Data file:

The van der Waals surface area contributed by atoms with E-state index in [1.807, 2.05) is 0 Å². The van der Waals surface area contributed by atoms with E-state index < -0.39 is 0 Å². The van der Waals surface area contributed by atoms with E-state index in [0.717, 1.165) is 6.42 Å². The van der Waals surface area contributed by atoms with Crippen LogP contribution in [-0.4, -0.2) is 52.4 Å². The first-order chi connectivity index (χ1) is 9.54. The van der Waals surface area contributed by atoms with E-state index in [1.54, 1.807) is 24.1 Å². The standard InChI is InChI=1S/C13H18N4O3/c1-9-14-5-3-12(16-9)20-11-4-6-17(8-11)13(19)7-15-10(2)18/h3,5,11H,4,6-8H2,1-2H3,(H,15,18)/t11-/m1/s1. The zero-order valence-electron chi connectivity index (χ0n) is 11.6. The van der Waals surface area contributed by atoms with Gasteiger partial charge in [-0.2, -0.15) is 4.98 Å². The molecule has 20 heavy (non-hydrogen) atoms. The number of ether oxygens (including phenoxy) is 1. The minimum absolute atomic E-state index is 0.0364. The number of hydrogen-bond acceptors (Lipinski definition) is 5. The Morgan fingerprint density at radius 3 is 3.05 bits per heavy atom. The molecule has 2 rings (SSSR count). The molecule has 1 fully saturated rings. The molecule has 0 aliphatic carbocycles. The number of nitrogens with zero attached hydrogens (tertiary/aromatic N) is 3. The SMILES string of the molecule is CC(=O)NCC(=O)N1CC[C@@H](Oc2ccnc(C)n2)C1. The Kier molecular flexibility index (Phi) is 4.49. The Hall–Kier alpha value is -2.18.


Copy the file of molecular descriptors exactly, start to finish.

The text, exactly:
The van der Waals surface area contributed by atoms with E-state index in [1.807, 2.05) is 0 Å². The van der Waals surface area contributed by atoms with E-state index < -0.39 is 0 Å². The van der Waals surface area contributed by atoms with E-state index in [0.717, 1.165) is 6.42 Å². The van der Waals surface area contributed by atoms with Crippen LogP contribution in [-0.4, -0.2) is 52.4 Å². The first-order chi connectivity index (χ1) is 9.54. The van der Waals surface area contributed by atoms with E-state index in [1.54, 1.807) is 24.1 Å². The standard InChI is InChI=1S/C13H18N4O3/c1-9-14-5-3-12(16-9)20-11-4-6-17(8-11)13(19)7-15-10(2)18/h3,5,11H,4,6-8H2,1-2H3,(H,15,18)/t11-/m1/s1. The zero-order valence-electron chi connectivity index (χ0n) is 11.6. The van der Waals surface area contributed by atoms with Gasteiger partial charge in [-0.2, -0.15) is 4.98 Å². The molecule has 20 heavy (non-hydrogen) atoms. The number of ether oxygens (including phenoxy) is 1. The minimum absolute atomic E-state index is 0.0364. The number of hydrogen-bond acceptors (Lipinski definition) is 5. The Morgan fingerprint density at radius 3 is 3.05 bits per heavy atom. The molecule has 2 rings (SSSR count). The molecule has 1 fully saturated rings. The molecule has 0 aliphatic carbocycles. The number of nitrogens with zero attached hydrogens (tertiary/aromatic N) is 3. The SMILES string of the molecule is CC(=O)NCC(=O)N1CC[C@@H](Oc2ccnc(C)n2)C1. The Kier molecular flexibility index (Phi) is 4.49. The Hall–Kier alpha value is -2.18.